Look closely on label of wines made in U.S. and you find phrases indicating where grapes came from and wine was made.
Labeling rules are purview of Tax and Trade Bureau—government arm that prevents misleading labeling of wine, beer, and spirits. The bureau also has responsibilities involving tobacco, firearms, and explosives (go figure).
At high end, “estate bottled,” “château bottled,” or “grown, produced, and bottled by” means 100 percent of grapes were grown in winery’s own vineyards or came from vineyards the winery controls in same appellation (growing region). In addition, grapes were vinified (process of turning grape juice into wine) and the wine bottled at the winery.
Such a description connotes wine of specific character and higher quality.
“Produced and bottled by” indicates winery crushed, fermented, and bottled at least 75 percent of the wine in the bottle, but grapes can come from anywhere. This indicates less control and resulting wine has less specific character and quality, although such wines can be very good if winery buys quality grapes.
“Made and bottled by” or “vinted and bottled by” means grapes can come from anywhere and a minimum of 10 percent of the wine was vinified at the winery—up to 90 percent of the wine can be purchased from wherever.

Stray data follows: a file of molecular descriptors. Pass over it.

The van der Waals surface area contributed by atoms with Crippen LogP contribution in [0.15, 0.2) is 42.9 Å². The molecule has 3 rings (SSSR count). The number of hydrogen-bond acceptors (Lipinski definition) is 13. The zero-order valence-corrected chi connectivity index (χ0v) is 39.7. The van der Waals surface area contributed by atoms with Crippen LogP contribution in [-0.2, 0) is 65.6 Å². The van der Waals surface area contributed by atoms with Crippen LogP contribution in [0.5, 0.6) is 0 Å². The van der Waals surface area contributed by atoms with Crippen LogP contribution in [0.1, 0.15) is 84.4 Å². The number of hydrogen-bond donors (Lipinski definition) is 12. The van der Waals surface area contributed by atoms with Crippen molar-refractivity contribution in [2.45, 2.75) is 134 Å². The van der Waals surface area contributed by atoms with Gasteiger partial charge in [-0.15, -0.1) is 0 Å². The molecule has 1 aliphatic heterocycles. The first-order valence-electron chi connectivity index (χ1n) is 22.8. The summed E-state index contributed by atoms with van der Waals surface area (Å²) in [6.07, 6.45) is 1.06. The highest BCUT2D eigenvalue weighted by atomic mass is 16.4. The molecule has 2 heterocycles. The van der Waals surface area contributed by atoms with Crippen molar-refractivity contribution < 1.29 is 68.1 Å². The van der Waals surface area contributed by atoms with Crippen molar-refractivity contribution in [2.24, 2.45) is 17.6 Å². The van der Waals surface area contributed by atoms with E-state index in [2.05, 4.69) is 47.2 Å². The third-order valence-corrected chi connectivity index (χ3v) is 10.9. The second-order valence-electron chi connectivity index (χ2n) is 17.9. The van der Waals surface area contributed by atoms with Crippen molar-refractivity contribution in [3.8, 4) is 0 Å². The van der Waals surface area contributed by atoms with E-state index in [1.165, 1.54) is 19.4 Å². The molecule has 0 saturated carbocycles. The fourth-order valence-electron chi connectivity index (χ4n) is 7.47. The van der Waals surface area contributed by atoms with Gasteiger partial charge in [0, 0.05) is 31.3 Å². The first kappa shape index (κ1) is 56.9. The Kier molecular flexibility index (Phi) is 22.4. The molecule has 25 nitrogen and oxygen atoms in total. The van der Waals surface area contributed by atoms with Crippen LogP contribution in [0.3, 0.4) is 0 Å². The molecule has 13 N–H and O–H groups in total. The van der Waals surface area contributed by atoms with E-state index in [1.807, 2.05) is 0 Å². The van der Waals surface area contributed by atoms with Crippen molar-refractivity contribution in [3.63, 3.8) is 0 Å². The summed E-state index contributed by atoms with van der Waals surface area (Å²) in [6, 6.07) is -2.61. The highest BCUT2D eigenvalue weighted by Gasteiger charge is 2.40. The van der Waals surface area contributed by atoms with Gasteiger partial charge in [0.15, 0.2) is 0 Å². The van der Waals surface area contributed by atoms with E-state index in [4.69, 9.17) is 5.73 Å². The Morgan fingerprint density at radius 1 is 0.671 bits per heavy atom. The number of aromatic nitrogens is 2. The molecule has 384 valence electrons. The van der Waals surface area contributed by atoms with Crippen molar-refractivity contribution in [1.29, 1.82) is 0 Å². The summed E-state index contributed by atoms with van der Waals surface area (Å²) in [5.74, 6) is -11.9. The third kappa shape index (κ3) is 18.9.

“Bottled by” only means winery put wine in the bottle, typically using wine purchased on open market at lowest price. Draw your own conclusions about quality; typically, price will please you.
Recommended (all estate/château bottled):
• Cambria Katherine’s Vineyard Chardonnay. Elegant apples, peaches. Santa Maria Valley, California. $20
• Mettler Family Vineyards Cabernet Sauvignon. Dark power, rich nose; mocha, raspberries. $25
• Freemark Abbbey Merlot. Cherries, plums; soft, velvet tannins. Napa. $25
• Summers Four-Acre Zinfandel. Bob Parker raves about it; deep, complex; loads of fruit, soft tannins, long finish. Napa. $25
• Clos Pegase Cabernet Sauvignon. Super-dense, smoky, full bodied Napa blockbuster; black and red fruits. $33